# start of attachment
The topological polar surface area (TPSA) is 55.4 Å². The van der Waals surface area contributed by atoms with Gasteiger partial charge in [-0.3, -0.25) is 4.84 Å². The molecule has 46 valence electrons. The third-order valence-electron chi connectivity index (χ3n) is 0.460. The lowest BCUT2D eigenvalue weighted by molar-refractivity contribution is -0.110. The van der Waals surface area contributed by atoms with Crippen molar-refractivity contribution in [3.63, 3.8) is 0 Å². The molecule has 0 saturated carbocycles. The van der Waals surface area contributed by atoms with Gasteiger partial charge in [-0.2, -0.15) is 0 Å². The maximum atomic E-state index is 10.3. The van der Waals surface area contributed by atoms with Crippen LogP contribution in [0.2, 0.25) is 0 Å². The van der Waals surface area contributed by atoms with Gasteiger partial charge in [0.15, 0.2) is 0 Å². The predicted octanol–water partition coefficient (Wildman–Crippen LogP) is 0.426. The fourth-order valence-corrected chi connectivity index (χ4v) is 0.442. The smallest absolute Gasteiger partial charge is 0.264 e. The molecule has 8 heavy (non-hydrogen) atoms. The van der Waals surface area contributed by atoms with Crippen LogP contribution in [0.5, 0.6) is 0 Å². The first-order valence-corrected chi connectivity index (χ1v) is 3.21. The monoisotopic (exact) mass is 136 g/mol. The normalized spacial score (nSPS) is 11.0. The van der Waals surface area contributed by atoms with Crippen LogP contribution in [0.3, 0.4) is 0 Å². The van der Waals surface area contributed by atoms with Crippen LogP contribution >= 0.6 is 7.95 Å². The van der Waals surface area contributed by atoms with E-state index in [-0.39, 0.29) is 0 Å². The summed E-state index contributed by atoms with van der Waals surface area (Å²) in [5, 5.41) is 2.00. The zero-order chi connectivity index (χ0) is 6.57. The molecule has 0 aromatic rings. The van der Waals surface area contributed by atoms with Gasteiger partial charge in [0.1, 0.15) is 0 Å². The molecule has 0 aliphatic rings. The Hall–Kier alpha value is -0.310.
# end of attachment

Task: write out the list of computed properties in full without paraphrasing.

The topological polar surface area (TPSA) is 55.4 Å². The van der Waals surface area contributed by atoms with Gasteiger partial charge in [-0.3, -0.25) is 4.84 Å². The molecule has 46 valence electrons. The third-order valence-electron chi connectivity index (χ3n) is 0.460. The lowest BCUT2D eigenvalue weighted by molar-refractivity contribution is -0.110. The van der Waals surface area contributed by atoms with Crippen molar-refractivity contribution in [3.63, 3.8) is 0 Å². The molecule has 0 saturated carbocycles. The van der Waals surface area contributed by atoms with Gasteiger partial charge in [-0.2, -0.15) is 0 Å². The maximum atomic E-state index is 10.3. The van der Waals surface area contributed by atoms with Crippen LogP contribution in [0.2, 0.25) is 0 Å². The van der Waals surface area contributed by atoms with Gasteiger partial charge in [0.15, 0.2) is 0 Å². The predicted octanol–water partition coefficient (Wildman–Crippen LogP) is 0.426. The fourth-order valence-corrected chi connectivity index (χ4v) is 0.442. The smallest absolute Gasteiger partial charge is 0.264 e. The molecule has 8 heavy (non-hydrogen) atoms. The van der Waals surface area contributed by atoms with Crippen LogP contribution in [0.5, 0.6) is 0 Å². The first-order valence-corrected chi connectivity index (χ1v) is 3.21. The monoisotopic (exact) mass is 136 g/mol. The normalized spacial score (nSPS) is 11.0. The van der Waals surface area contributed by atoms with Crippen LogP contribution in [0.3, 0.4) is 0 Å². The van der Waals surface area contributed by atoms with Crippen LogP contribution >= 0.6 is 7.95 Å². The van der Waals surface area contributed by atoms with E-state index in [-0.39, 0.29) is 0 Å². The summed E-state index contributed by atoms with van der Waals surface area (Å²) in [5, 5.41) is 2.00. The zero-order chi connectivity index (χ0) is 6.57. The molecule has 0 aromatic rings. The van der Waals surface area contributed by atoms with Gasteiger partial charge in [0.1, 0.15) is 0 Å². The molecule has 0 aliphatic rings. The Hall–Kier alpha value is -0.310.